When trying to build friendships (especially crosscultural ones), it’s tempting to focus on occasional grand gestures (spending a whole day together a couple times a year or planning an amazing end of the year ESL bash).
But it’s far more effective to focus on frequent small touches–simple acts of goodwill that gradually cement a friendship until it’s rock-solid and help immigrants feel more truly at home.
But what exactly are small touches? There are many, but here are four seemingly tiny things you can do frequently (that take four minutes or less) that will deepen your crosscultural friendships more than any one-time grand gesture.
1. Always stop to talk.
This is a big one for most internationals–when Western acquaintances or friends pass right by with a perfunctory wave or a clipped “how are you” which does not expect a response, it is baffling at best and offensive at worst to those who come from more relational cultures.
It makes a big difference–and sets you apart from most other Westerners, honestly–to simply stop (even for a minute or two!) and really say hi, shake hands, inquire about family, and ask what your friend is up to lately.
2. Call (or Facebook message or whatever) just to check in.
Being real? I am not good at this. I tend to think I need an uninterrupted hour if I’m going to call to catch up with someone.
Not so, say most internationals!
We would do well to learn the art of the four minute check-in–“Hi, how are you? I was just thinking of you and wondered how you were doing…well, I hope you have a great day. Let’s talk again soon!”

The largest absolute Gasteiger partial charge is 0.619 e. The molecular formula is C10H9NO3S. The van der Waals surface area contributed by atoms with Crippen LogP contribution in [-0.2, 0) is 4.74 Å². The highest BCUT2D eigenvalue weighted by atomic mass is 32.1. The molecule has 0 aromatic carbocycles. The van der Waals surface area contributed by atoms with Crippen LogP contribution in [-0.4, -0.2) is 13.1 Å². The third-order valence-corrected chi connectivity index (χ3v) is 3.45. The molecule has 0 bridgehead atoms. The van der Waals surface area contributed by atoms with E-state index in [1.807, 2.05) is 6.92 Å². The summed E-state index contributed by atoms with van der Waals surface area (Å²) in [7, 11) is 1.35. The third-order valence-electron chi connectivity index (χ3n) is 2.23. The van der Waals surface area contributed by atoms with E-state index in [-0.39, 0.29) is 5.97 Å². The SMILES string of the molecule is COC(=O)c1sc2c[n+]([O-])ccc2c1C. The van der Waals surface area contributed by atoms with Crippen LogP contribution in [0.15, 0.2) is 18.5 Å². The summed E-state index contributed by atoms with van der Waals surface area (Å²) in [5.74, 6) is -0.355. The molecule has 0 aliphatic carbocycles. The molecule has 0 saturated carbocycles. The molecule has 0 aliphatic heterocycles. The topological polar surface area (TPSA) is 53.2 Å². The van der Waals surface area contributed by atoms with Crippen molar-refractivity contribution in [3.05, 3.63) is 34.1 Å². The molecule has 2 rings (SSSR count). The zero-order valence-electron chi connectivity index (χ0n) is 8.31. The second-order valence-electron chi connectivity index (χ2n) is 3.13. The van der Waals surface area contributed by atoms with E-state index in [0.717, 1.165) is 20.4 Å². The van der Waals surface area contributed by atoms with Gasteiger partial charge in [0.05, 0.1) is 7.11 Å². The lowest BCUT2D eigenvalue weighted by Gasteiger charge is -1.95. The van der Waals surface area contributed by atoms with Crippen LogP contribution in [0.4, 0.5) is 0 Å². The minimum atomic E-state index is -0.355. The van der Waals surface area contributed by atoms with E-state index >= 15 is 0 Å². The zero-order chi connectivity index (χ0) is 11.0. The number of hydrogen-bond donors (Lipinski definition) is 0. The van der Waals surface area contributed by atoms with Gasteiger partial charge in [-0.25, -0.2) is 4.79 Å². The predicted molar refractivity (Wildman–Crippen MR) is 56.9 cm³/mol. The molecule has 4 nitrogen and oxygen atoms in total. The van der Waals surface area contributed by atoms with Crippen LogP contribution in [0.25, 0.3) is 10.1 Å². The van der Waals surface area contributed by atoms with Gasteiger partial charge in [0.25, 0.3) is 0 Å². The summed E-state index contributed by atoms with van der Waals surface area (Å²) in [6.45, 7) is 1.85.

This can be done in the little nooks and crannies of our day and needn’t be burdensome–have some people in mind, and just call one of them next time you’re sitting in the school pick-up line, taking a walk around the block, or waiting for your pot of water to boil.
3. Follow up.
You’ll learn things even in your quick conversations that are worth following up on next time you see, call, or message your friend.
Maybe your friend has an exam next week. Maybe she is concerned about her mother back home, hospitalized thousands of miles away. Maybe he is applying for a new job.
Here’s a tip: when someone tells you something like this, as soon as you walk away or hang up the phone, open your calendar and write “Follow up with ___ about ___” on an appropriate day in the future (say, after the exam or interview, or a week or two down the road).
This way, you don’t leave following up to chance. You’ll be reminded to circle back with your friend (perhaps with another four minute check-in call) to ask about the thing he told you about, and you’ll make them feel cared for, deepening your friendship. That is worth another four minute check-in call for sure!
4. Connect them.
A good friend connects her friends with other potential friends and awesome finds. Have your friend in mind when going through life, and introduce him to another friend who has similar interests (soccer, cooking, parenting toddlers, working on cars, etc.), or text her when you come across a link or a song or a cafe or whatever else that you think she’d like or has been looking for.
To know that someone is thinking of you when you’re apart is one of the simplest yet most friendship-deepening things there is.
Give your crosscultural friend the gift of thoughtfulness–this takes far less than four minutes but has far-reaching potential for creating rock-solid relationships, even across cultural lines.
What are other “small touches” that have potential to build our crosscultural friendships?
For more encouragement and practical tips as you welcome immigrants, check out my book: